One of the world’s largest and most vibrant economies has a
government that is lurching and wobbling as if it led a state
without resources, talent or Brain One.
One of the world’s largest and most vibrant economies has a government that is lurching and wobbling as if it led a state without resources, talent or Brain One.
• Blame it on the initiative process and allocated spending.
• Blame it on state constitutional restrictions.
•Blame it on locked-in government employee contracts.
• Blame it on the national economy.
California’s problems might be due in part to all those things, but it is mostly a case of clever leadership over conscientious leadership; no-bounds spending over financial common sense; and solutions that so far paper over the problem rather than boldly confront it.
It’s a sorry situation. If all the $8.3 billion in new taxes Gov. Davis proposed Friday in his fiscal 2003-04 budget are enacted, he would become among the largest tax increasers in state history, rivaling Gov. Pete Wilson and the $7 billion annual increase signed into law 12 years ago.
The tax increases and $20.6 billion in proposed budget cuts would go to erase the $35 billion budget deficit Gov. Davis projects over the next 18 months. The remaining gap would be covered by fund shifts, transfers and borrowing.
Gov. Davis calls his tax-increase proposals “realignment,” because the money would pay for health and welfare programs that would be shifted to local governments.
The biggest hit on the state would be the tax increases: Boosting the sales tax by one cent. That would increase the average California family’s sales taxes by about $200 a year. … Across the state, it could raise $4.6 billion over 18 months, assuming residents don’t resort more to tax-free catalog and Internet sales, or defer major purchases altogether.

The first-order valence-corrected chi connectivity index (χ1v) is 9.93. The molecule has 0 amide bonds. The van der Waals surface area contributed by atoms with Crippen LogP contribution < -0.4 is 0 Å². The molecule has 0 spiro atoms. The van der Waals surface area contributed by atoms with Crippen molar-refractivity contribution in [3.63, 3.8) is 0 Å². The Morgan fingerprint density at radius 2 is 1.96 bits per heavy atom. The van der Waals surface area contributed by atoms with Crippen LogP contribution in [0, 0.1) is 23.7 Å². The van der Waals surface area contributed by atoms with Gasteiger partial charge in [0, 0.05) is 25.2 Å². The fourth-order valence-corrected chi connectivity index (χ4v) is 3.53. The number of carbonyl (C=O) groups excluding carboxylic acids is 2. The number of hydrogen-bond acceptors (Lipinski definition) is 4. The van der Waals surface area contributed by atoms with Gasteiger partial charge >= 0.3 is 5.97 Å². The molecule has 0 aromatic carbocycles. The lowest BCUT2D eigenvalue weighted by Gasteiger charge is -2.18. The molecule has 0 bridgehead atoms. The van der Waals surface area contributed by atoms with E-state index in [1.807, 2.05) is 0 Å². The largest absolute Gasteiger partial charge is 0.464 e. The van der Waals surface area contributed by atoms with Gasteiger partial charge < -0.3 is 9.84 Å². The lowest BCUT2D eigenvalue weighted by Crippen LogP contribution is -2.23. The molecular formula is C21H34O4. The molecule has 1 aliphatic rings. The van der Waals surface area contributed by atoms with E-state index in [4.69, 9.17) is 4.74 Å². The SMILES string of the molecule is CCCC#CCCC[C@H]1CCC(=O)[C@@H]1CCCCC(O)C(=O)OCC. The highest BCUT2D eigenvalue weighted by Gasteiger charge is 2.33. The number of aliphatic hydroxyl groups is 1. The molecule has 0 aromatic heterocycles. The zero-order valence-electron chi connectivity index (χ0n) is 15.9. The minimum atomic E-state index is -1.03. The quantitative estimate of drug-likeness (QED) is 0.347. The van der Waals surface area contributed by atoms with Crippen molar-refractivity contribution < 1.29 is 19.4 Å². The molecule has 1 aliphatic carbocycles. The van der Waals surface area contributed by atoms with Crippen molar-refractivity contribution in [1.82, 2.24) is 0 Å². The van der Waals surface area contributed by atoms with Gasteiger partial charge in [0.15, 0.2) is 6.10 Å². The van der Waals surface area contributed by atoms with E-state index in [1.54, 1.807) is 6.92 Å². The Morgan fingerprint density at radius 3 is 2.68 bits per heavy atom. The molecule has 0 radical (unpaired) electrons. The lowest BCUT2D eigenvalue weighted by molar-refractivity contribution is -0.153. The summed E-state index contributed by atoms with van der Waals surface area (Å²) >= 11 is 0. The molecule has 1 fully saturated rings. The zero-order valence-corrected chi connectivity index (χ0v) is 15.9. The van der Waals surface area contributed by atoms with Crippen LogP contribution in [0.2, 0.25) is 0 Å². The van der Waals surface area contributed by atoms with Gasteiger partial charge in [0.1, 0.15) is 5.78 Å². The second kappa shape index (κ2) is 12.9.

Smokers would pay another $1.10 per pack in taxes, or $401.50 a year for a pack-a-day habit. It would raise another $1.2 billion in taxes over 18 months. The price paid by the consumer would approach $6 a pack, above the $5 that in Canada a decade ago precipitated a huge black market that eventually led to a reduction in the tax.
Taxes on the wealthy would be boosted.
Assuming more of the wealthy don’t slip away to Nevada, Texas, Florida and other states with no state income taxes, or find new ways to shelter their income, that would raise $2.6 billion over 18 months. This tax is supposed to be “temporary,” but we remember that a similar tax enacted in 1991 was allowed to expire only because Republicans briefly controlled the Legislature in 1995. …
As happened in the early 1990s after similar tax increases, the anticipated tax revenue may not come in, prompting further spending cuts. The first job, though, is to better clarify the depth of the shortfall amid reports that it is being exaggerated to sell the pitch for higher taxes. Then, for a change, legislators should start the hard work of putting the state on a strong and honest financial foundation.
– Orange County Register